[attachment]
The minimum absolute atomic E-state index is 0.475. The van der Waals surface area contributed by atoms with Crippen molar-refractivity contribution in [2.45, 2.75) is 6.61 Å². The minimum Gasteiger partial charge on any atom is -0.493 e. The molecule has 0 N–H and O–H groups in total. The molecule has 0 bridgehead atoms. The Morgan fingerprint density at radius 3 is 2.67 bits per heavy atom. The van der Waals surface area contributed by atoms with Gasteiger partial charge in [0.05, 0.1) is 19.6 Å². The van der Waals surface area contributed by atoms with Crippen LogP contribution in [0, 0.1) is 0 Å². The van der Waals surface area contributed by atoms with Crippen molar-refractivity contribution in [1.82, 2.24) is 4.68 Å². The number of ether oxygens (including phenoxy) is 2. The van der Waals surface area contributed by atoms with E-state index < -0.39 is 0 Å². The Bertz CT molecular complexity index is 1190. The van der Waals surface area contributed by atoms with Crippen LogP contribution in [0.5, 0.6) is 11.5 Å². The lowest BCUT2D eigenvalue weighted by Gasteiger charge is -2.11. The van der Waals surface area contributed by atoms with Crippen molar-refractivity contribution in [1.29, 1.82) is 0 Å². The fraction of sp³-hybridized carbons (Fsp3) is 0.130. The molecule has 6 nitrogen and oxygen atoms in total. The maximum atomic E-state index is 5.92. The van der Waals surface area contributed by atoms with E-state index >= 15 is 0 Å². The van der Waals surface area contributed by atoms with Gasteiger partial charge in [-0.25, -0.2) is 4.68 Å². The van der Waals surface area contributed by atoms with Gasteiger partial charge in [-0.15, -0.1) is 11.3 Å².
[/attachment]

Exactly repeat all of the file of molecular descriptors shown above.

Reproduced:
The minimum absolute atomic E-state index is 0.475. The van der Waals surface area contributed by atoms with Crippen molar-refractivity contribution in [2.45, 2.75) is 6.61 Å². The minimum Gasteiger partial charge on any atom is -0.493 e. The molecule has 0 N–H and O–H groups in total. The molecule has 0 bridgehead atoms. The Morgan fingerprint density at radius 3 is 2.67 bits per heavy atom. The van der Waals surface area contributed by atoms with Gasteiger partial charge in [0.05, 0.1) is 19.6 Å². The van der Waals surface area contributed by atoms with Crippen LogP contribution in [0, 0.1) is 0 Å². The van der Waals surface area contributed by atoms with Crippen molar-refractivity contribution in [1.82, 2.24) is 4.68 Å². The number of ether oxygens (including phenoxy) is 2. The van der Waals surface area contributed by atoms with E-state index < -0.39 is 0 Å². The Bertz CT molecular complexity index is 1190. The van der Waals surface area contributed by atoms with Crippen LogP contribution in [0.5, 0.6) is 11.5 Å². The lowest BCUT2D eigenvalue weighted by Gasteiger charge is -2.11. The van der Waals surface area contributed by atoms with Crippen molar-refractivity contribution in [1.29, 1.82) is 0 Å². The fraction of sp³-hybridized carbons (Fsp3) is 0.130. The molecule has 6 nitrogen and oxygen atoms in total. The maximum atomic E-state index is 5.92. The van der Waals surface area contributed by atoms with E-state index >= 15 is 0 Å². The van der Waals surface area contributed by atoms with Gasteiger partial charge in [-0.25, -0.2) is 4.68 Å². The van der Waals surface area contributed by atoms with Gasteiger partial charge in [-0.15, -0.1) is 11.3 Å².